• 1 cup water
  • 5 cups sugar
  • 1-½ packets Certo liquid pectin (6 oz.)
  • 1 Tablespoon chopped fresh rosemary


  1. In a large pot of simmering water, sterilize six 8 oz. jars. Leave the jars in the water until you are ready to use them. You will need tongs or other long grabbing device to remove them from the hot water.
  2. Place the habanero peppers and apple in a food processor. Add the vinegar and process until fine.
  3. In a heavy, non-aluminum saucepan, combine the processed peppers and apples, water and sugar. Bring to a boil and cook for one minute (it takes about 15 minutes to get it to simmering and an additional minute to get it to boiling on my stove). Take abundant care at this stage. You need to be present to adjust your stove as the syrup bubbles. It can quickly boil over which is not only exceptionally dangerous, but very messy.
  4. Meanwhile, pour boiling water over the lids and screw bands in a small bowl. Leave them in the hot water until you are ready to use them.
  5. After the syrup has boiled for one minute, remove it from heat and stir in the pectin. Then, return to heat and boil one minute longer.
  6. Remove the mixture from heat and let it sit for 5 minutes. Using a wooden spatula or other tool, skim off any foam or white film that accumulates on top. Use a light hand when doing this, as a large proportion of the peppers tries to get stuck in the foam. Removing too much of the pepper bits will reduce the heat of the jelly. Stir in chopped rosemary.
  7. Ladle the jelly into sterilized jars. Wipe the rims of the jars and dry the lids and screw bands. Seal the jars. Place sealed jars upside down on a towel. Leave them inverted for approximately 20 minutes and then turn them upright. To distribute the peppers and rosemary equally, turn the jars occasionally until the jelly sets.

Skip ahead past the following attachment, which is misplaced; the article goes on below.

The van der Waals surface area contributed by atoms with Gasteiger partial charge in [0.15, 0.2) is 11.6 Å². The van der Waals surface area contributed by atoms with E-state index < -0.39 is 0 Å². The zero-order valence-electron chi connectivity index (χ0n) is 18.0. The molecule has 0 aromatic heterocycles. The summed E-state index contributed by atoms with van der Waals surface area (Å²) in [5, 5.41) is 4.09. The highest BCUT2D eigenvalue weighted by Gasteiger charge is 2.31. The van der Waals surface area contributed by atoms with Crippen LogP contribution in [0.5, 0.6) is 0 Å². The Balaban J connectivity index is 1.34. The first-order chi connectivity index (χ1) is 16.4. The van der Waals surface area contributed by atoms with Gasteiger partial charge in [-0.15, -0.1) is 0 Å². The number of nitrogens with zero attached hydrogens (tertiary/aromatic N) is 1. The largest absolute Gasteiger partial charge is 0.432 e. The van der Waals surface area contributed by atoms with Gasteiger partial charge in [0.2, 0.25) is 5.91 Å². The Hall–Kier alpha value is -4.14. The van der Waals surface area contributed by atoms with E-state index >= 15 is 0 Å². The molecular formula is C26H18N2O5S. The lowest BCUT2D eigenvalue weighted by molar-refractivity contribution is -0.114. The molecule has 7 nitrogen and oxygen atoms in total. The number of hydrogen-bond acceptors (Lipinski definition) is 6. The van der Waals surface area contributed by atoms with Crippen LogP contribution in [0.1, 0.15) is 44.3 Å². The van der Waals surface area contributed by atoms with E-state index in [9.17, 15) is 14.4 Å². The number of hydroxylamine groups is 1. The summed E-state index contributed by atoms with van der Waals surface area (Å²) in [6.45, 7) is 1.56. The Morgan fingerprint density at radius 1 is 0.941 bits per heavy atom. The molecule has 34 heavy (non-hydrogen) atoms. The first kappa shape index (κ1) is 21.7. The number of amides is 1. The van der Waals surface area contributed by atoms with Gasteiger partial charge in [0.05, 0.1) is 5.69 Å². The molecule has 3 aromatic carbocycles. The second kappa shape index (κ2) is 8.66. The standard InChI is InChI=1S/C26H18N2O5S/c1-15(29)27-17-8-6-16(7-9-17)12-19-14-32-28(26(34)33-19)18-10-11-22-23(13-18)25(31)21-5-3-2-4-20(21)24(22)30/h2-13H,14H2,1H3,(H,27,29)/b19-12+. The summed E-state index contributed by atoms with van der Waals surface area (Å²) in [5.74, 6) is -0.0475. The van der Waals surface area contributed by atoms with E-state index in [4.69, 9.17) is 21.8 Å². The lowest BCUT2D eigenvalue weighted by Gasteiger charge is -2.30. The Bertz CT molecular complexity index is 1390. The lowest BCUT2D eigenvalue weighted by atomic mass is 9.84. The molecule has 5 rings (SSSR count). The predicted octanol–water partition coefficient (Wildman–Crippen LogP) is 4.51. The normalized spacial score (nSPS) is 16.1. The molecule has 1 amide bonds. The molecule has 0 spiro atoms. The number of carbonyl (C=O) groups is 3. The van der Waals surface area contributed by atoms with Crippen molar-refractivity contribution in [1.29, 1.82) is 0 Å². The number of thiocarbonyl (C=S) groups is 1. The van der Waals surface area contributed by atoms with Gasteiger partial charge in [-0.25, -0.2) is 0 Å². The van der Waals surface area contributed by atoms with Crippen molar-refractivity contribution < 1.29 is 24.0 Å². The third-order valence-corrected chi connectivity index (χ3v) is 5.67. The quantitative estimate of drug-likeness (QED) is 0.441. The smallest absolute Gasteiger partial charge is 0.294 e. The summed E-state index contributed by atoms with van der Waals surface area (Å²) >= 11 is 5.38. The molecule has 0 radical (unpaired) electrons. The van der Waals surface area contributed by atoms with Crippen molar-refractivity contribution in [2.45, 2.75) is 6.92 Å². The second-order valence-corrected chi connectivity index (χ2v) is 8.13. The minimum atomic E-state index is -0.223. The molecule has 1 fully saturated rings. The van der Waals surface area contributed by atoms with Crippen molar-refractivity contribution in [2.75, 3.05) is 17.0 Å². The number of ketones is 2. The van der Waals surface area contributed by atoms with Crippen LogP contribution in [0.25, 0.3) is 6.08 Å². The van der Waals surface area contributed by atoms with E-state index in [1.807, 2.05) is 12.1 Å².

*I quartered the recipe, so I used about 2 habaneros, the full recipe would need 8-9.
**With the apple, I literally peeled it, cored it, halved & then halved it again and used one quarter of it.

The coolest thing was that the peppers & the rosemary both came from my own garden (yes, the photo up there is my hab plant, and those perfect little habanero’s are actually mine!). What a feeling of accomplishment that is.

After making that jelly, I brainstormed another. I ended up with 6 more hab’s not long after and I needed to use them up. I decided to make something even sweeter, a little tangy-er, a little more like a salsa/jelly hybrid. I decided after doing some research to use pineapple. Pineapple & habanero is a fantastic combination. Of course, the pineapple did not come from my garden, it came from Dole. I’m not giving that recipe because it needs a little work & a little tweaking. It was delicious, but needs something else. But if you’re a habanero fan who likes to make jellies, you can probably figure out how to make it without my instructions. Anyway I still had a habanero (actually two) left over, so I made some hot pickle chips, except I didn’t make them into chips, just halves. What can I say? I had to. I had to make pickles. One jar I cut off the ends, the other I left them on. I’m curious to see the difference in texture, since I’ve always read that the blossom ends left on make a mushy pickle. Hmm. We shall see!

Marc’s spicy pickle chips recipe can be found here!

One little phrase of valuable advice: when cutting hot peppers, wear gloves. Thick gloves. Do not cut hot peppers without gloves on. And if you’re really sensitive, wear goggles. No shit. I also recommend you have unflavored vodka nearby just in case you get any pepper on your body. Alcohol dissolves the capsaicin (so do fats, like high-fat sour cream & whole milk, which you could also use). Regular hand soap will not help you. Trust me on this one. If you do happen to get it on your hands or arms, soak ’em in vodka or milk for a while, rinse, repeat, and then wash them. You shouldn’t smell the pepper smell or sense a ‘burning’ anymore. Also, thoroughly clean your blender/food processor. The last thing you want is to make a smoothie or grind up some almonds & get a nasty surprise.

I haven’t tried the rosemary Habanero jelly yet, but supposedly spread on a Triscuit with cream cheese, it’s divine. My mother tells me the pineapple-habanero one is terrific with tortilla chips; surprisingly sweet as well as hot.

As far as the pickles.. well… They’re really hot (and aren’t mushy, either). Tears came to my dads eyes. So unless you really love hot stuff, it might be a bit much. Maybe use half a hab in each jar? The sugar really balances the other two of these recipes out, so give them a shot with all those Habanero’s you probably have ready to go in your garden! I promise, you won’t need to drink a half-gallon of milk afterwards.